Oral diabetes drugs carry cardiovascular risks: Indian-American expert

August 29th, 2008 - 2:49 pm ICT by IANS  

Washington, Aug 29 (IANS) A class of oral drugs used in treating type 2 diabetes by lowering blood sugar may make heart failure worse, says a new report co-authored by an Indian-American expert. “We strongly recommend restrictions in the use of thiazolidinediones (a class of oral drugs) and question the rationale for leaving rosiglitazone on the market,” wrote Sonal Singh, assistant professor of internal medicine, and Curt D Furberg, professor of public health sciences, Wake Forest University School of Medicine in an editorial in the journal Heart.

Rosiglitazone and pioglitazone are the two major thiazolidinediones. “At this time, justification for use of thiazolidinediones is very weak to non-existent,” said Singh and Furberg.

But diabetics also experience elevated rates of high blood pressure and high levels of cholesterol and triglyceride, which “further compound their already increased risk of developing ischemic heart disease”, Singh and Furberg said.

Heart disease and high blood pressure “represent conditions that are major precursors of congestive heart failure”.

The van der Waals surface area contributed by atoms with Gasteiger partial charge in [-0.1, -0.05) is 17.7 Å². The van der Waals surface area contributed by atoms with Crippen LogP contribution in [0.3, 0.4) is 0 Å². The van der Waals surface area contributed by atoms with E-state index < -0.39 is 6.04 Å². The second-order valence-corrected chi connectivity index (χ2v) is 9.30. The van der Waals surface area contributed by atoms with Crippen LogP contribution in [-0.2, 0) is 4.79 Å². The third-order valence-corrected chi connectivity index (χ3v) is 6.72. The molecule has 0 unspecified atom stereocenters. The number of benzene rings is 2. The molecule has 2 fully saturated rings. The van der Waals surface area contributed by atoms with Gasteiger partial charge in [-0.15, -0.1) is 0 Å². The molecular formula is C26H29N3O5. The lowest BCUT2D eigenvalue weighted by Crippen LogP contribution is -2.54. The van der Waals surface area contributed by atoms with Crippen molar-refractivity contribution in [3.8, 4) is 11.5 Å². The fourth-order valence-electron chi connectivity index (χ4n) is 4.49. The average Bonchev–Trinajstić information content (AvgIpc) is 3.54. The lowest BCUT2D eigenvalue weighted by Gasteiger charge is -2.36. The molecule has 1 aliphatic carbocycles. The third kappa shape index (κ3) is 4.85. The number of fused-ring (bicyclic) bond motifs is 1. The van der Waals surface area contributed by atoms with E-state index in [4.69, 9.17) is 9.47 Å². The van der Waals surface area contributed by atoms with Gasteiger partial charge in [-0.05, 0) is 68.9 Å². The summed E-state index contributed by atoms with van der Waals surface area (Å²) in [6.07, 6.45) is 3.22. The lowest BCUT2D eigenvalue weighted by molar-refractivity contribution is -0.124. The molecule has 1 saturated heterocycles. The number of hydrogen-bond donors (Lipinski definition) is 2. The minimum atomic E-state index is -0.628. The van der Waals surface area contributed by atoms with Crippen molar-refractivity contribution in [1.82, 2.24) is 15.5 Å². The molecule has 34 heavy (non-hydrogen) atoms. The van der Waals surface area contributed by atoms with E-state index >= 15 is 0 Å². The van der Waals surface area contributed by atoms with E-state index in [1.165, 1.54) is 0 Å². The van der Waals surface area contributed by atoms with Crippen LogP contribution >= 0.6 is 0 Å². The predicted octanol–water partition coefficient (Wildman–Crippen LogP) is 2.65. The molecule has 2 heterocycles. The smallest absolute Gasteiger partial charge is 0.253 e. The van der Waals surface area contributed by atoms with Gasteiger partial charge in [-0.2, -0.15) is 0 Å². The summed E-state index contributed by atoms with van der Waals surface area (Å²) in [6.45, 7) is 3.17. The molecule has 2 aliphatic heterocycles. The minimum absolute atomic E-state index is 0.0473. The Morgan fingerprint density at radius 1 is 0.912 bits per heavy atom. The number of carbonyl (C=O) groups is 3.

About 22 percent of diabetics have heart disease. Among elderly patients with diabetes, more than half will develop congestive heart failure over a 10-year period, the editorial says.

The thiazolidinediones were approved for use based on the ability to reduce blood sugar, reports Eurekalert.

In contrast, “we reported (in Diabetes Care) in June 2007 that thiazolidinediones doubled the risk of congestive heart failure in patients with type 2 diabetes,” they said. “The increased heart failure appears to be a class effect.”

Singh and Furberg reported in The Journal of the American Medical Association in 2007 after an analysis of four long-term trials that use of rosiglitazone was associated both with increased heart attacks and a doubling of heart failure.

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